Russia faces political and legal consequences over organizing a vote in the annexed Crimea and Sevastopol on amendments to the Russian constitution, Ukrainian Deputy Foreign Minister Vasyl Bodnar said in an interview with the Interfax-Ukraine news agency.
"The organization of voting in the occupied territory of the Ukrainian Crimea, as well as the organization of voting of persons who illegally received Russian passports, will have political and legal consequences for Russia. The international community has sufficient tools to respond accordingly, from political statements condemning Russia's actions, not recognizing the results of the voting in the occupied territories to the expansion of sanctions and political pressure. Extending Putin's tenure in power is a continuation of Russia's aggressive policy, and our society and the world should understand that," he said.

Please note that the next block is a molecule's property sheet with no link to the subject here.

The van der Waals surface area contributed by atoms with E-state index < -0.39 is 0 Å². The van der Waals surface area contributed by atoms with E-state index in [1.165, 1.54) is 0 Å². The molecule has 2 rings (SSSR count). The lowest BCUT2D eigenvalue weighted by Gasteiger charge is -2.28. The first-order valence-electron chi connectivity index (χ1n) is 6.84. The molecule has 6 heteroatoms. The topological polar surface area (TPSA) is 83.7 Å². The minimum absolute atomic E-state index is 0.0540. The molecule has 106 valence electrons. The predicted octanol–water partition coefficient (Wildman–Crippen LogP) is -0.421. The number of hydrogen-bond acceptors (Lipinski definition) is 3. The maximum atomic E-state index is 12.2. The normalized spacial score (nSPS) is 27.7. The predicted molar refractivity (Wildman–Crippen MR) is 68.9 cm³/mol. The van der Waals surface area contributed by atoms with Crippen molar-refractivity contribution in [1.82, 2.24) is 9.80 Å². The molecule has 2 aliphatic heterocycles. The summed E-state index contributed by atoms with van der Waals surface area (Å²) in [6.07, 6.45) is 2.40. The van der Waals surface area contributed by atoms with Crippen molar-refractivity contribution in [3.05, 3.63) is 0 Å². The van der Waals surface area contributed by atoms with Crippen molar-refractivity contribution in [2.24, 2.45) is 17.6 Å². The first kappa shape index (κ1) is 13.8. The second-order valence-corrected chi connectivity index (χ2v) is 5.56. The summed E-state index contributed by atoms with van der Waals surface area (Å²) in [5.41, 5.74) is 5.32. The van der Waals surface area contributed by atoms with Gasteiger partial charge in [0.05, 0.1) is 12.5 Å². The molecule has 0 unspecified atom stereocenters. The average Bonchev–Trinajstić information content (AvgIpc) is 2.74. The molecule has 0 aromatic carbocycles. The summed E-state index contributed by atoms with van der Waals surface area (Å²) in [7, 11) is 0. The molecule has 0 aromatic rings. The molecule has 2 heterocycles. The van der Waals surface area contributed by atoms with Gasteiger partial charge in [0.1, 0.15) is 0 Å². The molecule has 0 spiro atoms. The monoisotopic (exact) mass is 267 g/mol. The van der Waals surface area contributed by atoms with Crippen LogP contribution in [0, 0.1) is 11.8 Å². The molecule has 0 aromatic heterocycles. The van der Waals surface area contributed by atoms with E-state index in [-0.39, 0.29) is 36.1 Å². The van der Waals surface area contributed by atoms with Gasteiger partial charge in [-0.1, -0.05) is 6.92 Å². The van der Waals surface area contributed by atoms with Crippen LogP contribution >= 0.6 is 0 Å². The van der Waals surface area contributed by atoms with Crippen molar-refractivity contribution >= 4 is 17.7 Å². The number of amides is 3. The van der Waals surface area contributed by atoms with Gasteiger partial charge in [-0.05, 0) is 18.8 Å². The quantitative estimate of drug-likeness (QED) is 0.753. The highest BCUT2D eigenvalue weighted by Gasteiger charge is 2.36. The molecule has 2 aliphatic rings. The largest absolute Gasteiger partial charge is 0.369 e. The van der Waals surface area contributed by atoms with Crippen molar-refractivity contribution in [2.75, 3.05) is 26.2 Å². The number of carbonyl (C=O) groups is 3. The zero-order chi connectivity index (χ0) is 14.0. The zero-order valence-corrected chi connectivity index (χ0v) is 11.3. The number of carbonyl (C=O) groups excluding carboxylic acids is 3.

According to Bodnar, Ukraine has enough allies, including among the EU countries, who can strengthen sanctions against Russia.
In February 2014, armed people in uniforms without insignias appeared in Crimea and captured the Supreme Council of Crimea, the Simferopol Airport, the Kerch ferry crossing and other strategic objects, and prevented the Ukrainian army from taking action. Initially, the Russian government refused to acknowledge that these armed people were Russian soldiers, but President Vladimir Putin later admitted it.
On 16 March 2014, a referendum on the status of Crimea was held in Crimea and Sevastopol, in which the inhabitants supposedly voted for the peninsula to become part of Russia. The outcome of the so-called referendum is not recognized by Ukraine, the EU or the US. On 18 March, Putin announced the “annexation” of Crimea to Russia.
International organizations have declared the annexation illegal and condemned Russia’s actions. Western countries have imposed economic sanctions on Russia in connection with the annexation. Russia claims to have “restored historical justice”. Ukraine’s parliament, the Verkhovna Rada, declared 20 February 2014 the start of Russia’s temporary occupation of Crimea and Sevastopol.